Really just turning knobs trying to figure out what works best….A few more days of this and I will need all new cloths :-)
  • #6833 by norcoscia on 16 Oct 2021
  • Today’s effort, first boule in the Anova - I’m still not getting the oven spring I want, not sure what to try - need help if anyone has any ideas.
  • #6834 by Rolls on 17 Oct 2021
  • Today’s effort, first boule in the Anova - I’m still not getting the oven spring I want, not sure what to try - need help if anyone has any ideas.

    An interesting technique from Jacquy Pfeiffer, co-founder of the French Pastry School in Chicago, is to pre-heat your home oven upwards of 450F, then turn it OFF completely as you load your dough pieces and bake them for the first 10 minutes.  Then turn the oven back on and complete the bake.  He also recommends putting some water in a small sheet tray on the oven floor to generate steam.  All of this was used for making baguettes in a home oven.

    I've tried this technique with baguettes and also pan breads and don't see why it wouldn't work for boules.  I noticed a marked improvement in oven spring in my bakes.  Besides this, your dough needs to be properly developed and shaped to get good oven spring, as is always the case.


    Rolls
  • #6835 by Pete_da_Bayer on 17 Oct 2021
  • Today’s effort, first boule in the Anova - I’m still not getting the oven spring I want, not sure what to try - need help if anyone has any ideas.
    I wouldn`t worry about the outside, when the inside looks as good as that. Really nice crumb!
  • #6836 by norcoscia on 17 Oct 2021
  • Hi Rolls, thanks and my fault for not taking the time to explain my quest a little better :-)

    I’m trying to get more oven spring in my new Anova precision oven - it is an oven that supports steam (from 1%-100%). So the steam is (should be) covered.

    I think the problem might be the oven fan that must be on to use the steam function. It blows right across the dough and I think it is setting too fast (before I get full spring).

    Of course it might be me over proofing a bit or screwing up the shaping but I have been making bread on and off since the 70s so hoping I’m not losing the tiny bit of mo-jo I have :-)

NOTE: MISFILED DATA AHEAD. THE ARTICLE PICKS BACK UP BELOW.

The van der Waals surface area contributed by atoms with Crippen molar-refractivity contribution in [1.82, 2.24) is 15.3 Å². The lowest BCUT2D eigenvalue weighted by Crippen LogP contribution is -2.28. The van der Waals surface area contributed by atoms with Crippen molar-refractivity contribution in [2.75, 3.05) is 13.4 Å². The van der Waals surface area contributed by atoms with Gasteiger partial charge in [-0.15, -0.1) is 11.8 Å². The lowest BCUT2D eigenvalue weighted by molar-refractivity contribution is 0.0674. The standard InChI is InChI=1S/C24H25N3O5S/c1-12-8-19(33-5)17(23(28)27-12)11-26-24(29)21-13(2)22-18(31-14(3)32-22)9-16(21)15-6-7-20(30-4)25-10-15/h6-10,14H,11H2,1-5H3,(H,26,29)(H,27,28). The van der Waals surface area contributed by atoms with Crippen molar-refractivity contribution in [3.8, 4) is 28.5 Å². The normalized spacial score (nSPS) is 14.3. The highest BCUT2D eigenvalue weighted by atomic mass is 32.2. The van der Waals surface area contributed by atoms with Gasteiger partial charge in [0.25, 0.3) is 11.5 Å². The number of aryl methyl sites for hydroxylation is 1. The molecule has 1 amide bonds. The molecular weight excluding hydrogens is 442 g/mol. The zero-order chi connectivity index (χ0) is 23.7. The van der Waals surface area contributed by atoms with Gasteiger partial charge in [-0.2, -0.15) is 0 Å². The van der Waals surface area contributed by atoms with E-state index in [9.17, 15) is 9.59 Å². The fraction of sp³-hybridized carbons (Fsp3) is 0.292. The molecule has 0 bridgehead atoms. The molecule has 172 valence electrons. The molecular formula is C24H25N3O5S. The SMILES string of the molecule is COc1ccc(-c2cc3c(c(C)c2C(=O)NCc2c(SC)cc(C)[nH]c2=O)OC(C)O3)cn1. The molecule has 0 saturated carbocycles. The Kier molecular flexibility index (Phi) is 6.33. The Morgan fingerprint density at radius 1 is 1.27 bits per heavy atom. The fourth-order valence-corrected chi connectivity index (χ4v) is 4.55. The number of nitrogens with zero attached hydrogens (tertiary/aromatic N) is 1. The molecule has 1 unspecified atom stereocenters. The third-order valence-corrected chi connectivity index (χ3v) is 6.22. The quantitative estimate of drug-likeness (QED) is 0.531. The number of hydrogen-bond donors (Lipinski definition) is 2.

• #6837 by norcoscia on 17 Oct 2021
  • I wouldn`t worry about the outside, when the inside looks as good as that. Really nice crumb!

    Thanks Pete_da_Bayer, both the crumb and crust were perfect for me - but when I see the oven spring that folks like Hans and JBP are getting I can’t help but get loaf height envy  :-D
  • #6838 by loch on 17 Oct 2021
  • Does Anova have some sort of customer forum? A place where owners might exchange info or solutions they've come up with?

    The reason I ask is that the convection type fan is a known issue when it comes to crust formation and oven spring. Just wondering if other owners might have come up with something to get around it.

    Dave
  • #6839 by norcoscia on 17 Oct 2021
  • Does Anova have some sort of customer forum? A place where owners might exchange info or solutions they've come up with?

    The reason I ask is that the convection type fan is a known issue when it comes to crust formation and oven spring. Just wondering if other owners might have come up with something to get around it.

    Dave

    Good idea, I’ll check it out…
  • #6840 by barryvabeach on 17 Oct 2021
  • Norm, there is a reddit group, and i have read a few posts on bread.https://www.reddit.com/r/AnovaPrecisionOven/  There is also a thread on Combi ovens, and the Anova and bread come up from time to time.  https://www.reddit.com/r/CombiSteamOvenCooking/